Visual Thinking Strategies offers professional development on how to analyze works of art and other visual text.  With the rise of infographics, there has been an insurgence of webinars on the topic.  You can search directly for infographic webinars.  If you are ready to create your own infographic, you can search YouTube for infographic tutorials.  


What can Technology do to Empower our Students?

Watch this eight minute TED talk  about how young learners are using digital tools to change the world and what schools need to do to empower students.  The takeaway quote from Scott McLeod is this:

“We have to give them something meaningful to work on.  Give them powerful devices and access.  Get out of their way, and let them be amazing.”

Gearing Up for Innovation Nation

gears

The district-wide Innovation Nation STEM festival  is only one month away and we’re starting to gear up.

You’ll be hearing more and more about the Innovation Nation as it gets closer.

I’ve got some great news to share with you about the events taking place on May 14th.

  • Currently we have fifteen (15) outside presenters confirmed with a half-dozen others tentatively confirmed.  See the poster below to see some of the people coming.  We will also have 15 WUSD interactive student presentations.
  • Cradleboard Elementary has donated STEM-related prizes to be used for student prizes during Innovation Nation.  Thank-you Mr. Tom Shafer.
  • The WMAT Education Department JOM program has come through with 100 Papa John’s Pizzas for the winners of the Innovation Nation Contest held at each school.
  • The John Hopkins NARCH Youth fund has come through with $900 in student incentives which we plan to use to purchase:
    • $20 Walmart Gift Cards for the teachers whose classes win the school contest and participate in Innovation Nation.  To be used for classroom supplies
    • STEM-related prizes for students to award the winners of the two engineering/math challenge contests that we hold during the Innovation Nation Event.
    • STEM-related raffle prizes to be raffled off every thirty minutes starting at 2:30.  All these prizes are geared towards children.

It would be great if we can encourage as many students to be there as possible.  We’ve been blessed with lots of student incentives and we would love to have lots of student participation.

Here’s what the tentative schedule will look like on May 14th.

schedule

 

STEM poster3

 

 

Why STEM Projects Work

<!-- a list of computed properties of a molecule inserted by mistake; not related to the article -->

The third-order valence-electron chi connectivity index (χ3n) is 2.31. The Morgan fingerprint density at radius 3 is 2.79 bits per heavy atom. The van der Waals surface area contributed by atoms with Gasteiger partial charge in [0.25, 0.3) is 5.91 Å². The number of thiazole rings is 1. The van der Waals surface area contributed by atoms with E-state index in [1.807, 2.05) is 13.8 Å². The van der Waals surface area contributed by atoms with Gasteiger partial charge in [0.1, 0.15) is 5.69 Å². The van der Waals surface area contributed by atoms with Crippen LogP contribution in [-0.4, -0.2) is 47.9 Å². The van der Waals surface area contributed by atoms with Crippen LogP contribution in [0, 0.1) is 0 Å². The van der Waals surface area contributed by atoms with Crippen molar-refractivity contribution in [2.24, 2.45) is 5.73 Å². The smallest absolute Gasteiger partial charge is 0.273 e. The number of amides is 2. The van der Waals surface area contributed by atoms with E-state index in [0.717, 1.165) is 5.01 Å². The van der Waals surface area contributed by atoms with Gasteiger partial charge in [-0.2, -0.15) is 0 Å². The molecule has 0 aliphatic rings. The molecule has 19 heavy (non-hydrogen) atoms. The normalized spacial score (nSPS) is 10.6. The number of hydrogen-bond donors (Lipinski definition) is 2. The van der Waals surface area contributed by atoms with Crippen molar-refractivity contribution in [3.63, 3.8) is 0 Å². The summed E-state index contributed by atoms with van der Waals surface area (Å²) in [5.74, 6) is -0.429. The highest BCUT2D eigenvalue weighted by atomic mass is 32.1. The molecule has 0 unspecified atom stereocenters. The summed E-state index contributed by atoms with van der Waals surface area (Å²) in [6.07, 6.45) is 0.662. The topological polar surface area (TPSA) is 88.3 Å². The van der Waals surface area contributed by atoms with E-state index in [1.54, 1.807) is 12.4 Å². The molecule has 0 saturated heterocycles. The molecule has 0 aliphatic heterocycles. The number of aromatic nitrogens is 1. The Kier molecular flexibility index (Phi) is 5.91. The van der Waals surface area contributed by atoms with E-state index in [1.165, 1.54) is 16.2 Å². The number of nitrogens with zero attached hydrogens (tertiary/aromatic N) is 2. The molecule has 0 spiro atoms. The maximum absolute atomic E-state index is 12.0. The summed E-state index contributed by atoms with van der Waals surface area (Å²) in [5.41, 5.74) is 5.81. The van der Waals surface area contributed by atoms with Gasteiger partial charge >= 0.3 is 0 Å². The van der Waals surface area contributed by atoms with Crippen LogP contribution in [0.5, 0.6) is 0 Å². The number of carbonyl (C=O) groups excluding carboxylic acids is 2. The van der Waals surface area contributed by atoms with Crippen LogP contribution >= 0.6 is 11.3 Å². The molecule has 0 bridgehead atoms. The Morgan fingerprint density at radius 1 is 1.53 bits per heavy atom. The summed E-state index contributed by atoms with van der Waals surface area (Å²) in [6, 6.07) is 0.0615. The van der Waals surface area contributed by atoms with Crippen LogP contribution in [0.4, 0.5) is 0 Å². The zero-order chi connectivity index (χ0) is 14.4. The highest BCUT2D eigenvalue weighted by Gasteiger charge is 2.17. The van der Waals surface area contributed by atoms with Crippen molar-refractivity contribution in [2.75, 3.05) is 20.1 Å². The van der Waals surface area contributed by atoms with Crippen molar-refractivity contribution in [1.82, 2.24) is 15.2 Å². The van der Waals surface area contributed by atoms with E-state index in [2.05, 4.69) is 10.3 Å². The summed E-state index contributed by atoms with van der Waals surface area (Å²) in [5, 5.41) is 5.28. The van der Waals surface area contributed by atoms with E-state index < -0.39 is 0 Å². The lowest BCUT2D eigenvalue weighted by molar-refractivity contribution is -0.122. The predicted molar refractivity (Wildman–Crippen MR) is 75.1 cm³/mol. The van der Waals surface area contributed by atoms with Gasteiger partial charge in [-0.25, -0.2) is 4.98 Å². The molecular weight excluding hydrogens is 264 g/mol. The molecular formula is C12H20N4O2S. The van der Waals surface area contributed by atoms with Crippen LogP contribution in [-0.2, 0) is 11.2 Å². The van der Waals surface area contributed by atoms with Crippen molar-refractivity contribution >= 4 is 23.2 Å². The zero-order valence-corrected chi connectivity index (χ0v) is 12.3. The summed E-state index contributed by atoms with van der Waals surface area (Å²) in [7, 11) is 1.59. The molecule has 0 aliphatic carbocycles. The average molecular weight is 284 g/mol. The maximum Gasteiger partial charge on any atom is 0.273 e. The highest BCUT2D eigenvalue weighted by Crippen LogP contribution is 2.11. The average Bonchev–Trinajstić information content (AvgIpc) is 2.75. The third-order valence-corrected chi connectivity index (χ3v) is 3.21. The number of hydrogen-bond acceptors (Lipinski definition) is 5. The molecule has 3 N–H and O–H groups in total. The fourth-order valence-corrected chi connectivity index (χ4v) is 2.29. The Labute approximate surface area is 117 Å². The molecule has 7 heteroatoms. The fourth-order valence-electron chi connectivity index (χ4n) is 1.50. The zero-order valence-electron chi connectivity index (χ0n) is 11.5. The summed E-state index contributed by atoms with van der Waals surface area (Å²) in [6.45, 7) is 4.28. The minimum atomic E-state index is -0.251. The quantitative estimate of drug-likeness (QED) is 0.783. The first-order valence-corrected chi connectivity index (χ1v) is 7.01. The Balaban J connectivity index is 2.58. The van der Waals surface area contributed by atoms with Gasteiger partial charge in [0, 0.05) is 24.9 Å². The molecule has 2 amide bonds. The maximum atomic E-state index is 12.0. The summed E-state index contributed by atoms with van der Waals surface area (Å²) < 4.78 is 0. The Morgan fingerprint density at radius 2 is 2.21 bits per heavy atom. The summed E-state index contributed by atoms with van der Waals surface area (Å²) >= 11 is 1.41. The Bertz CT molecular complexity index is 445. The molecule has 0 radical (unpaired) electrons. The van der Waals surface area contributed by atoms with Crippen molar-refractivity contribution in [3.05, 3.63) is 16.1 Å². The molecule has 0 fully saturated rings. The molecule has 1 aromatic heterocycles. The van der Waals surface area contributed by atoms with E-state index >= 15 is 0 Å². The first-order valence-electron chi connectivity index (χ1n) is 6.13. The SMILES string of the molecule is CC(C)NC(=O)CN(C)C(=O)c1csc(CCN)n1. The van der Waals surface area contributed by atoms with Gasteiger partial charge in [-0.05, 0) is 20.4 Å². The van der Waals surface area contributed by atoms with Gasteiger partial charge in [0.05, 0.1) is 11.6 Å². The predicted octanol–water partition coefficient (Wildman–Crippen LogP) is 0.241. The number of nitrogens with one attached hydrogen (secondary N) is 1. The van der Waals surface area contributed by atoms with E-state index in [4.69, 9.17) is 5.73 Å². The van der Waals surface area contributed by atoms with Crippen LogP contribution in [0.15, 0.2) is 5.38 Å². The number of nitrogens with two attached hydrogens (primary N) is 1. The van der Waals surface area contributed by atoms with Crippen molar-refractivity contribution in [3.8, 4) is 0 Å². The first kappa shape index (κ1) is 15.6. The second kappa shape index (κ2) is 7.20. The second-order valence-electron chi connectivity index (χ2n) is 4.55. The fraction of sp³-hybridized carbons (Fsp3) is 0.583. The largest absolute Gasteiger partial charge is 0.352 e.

As the Tech Ready Team has been working on building STEM projects this year, I’ve had a chance to see how these projects are working in the classroom and the great opportunities that these projects are opening up across our district.

The slideshow below is part description, part reflection on the ways they’ve been successful, and part vision of how they could be expanded.  Take a look at it.

How to Moodle… Just Ask Us

If you’re the type of person who likes to have a manual to refer to this is the Moodle resource for you.  howtomoodle

How To Moodle is a company that provides training for schools and teachers using Moodle as their classroom website.  They have decided to make available for free their Moodlemanualmanual on using the latest version of Moodle.  If you’re the type of person who likes to have a manual to refer to this is the Moodle resource for you.  The manual is useful with all versions of Moodle, but WUSD will  hopefully have the latest version of Moodle up and running soon at your school.

To download the manual click here, you can also find it on the WUSD Tech Resources page under the LMS section.  It’s in pdf format so you can refer to it as an eBook in electronic format.  Before you click the link and push print, be forewarned that the manual is 162 pages.  Below is a screenshot from the manual on the Moodle Quiz Activity:

quizactivity

Troubleshooting with 4 A’s

Schools everywhere are acquiring more and more technology with the goal to benefit teaching and learning.  Unfortunately, experiencing technical difficulties from time to time is inevitable. Good things can also come from these, sometimes frustrating technical problems.  Troubleshooting is a skill that in this day and age everyone should be prepared to handle, regardless of their level of expertise.  Teacher and students will become technology independent and more tech savvy, but the greatest benefit is the critical thinking and problem solving skills that the student will acquire.

There are two things to remember about troubleshooting:

  • The goal is not necessarily to”fix” the problem. If you can’t find the solution, that is okay! Sometime even the “expert” wont have a solution.  Instead focus on how you as a teacher, can use this problem solving process to publicly exhibit how your students analyze information, draw conclusions, take action, and evaluate by reflecting on the outcome.
  • Don’t think of troubleshooting as a technical term, think of it as a logical procedure.

Following the  4 A’s below will help guide you and your students through the troubleshooting process.

troubleshooting diagram

  1. ATTITUDE- The most important and most difficult step to when troubleshooting is having a positive attitude.  Your attitude will determine how you control the situation.  Having a positive attitude will also increase your chances of success.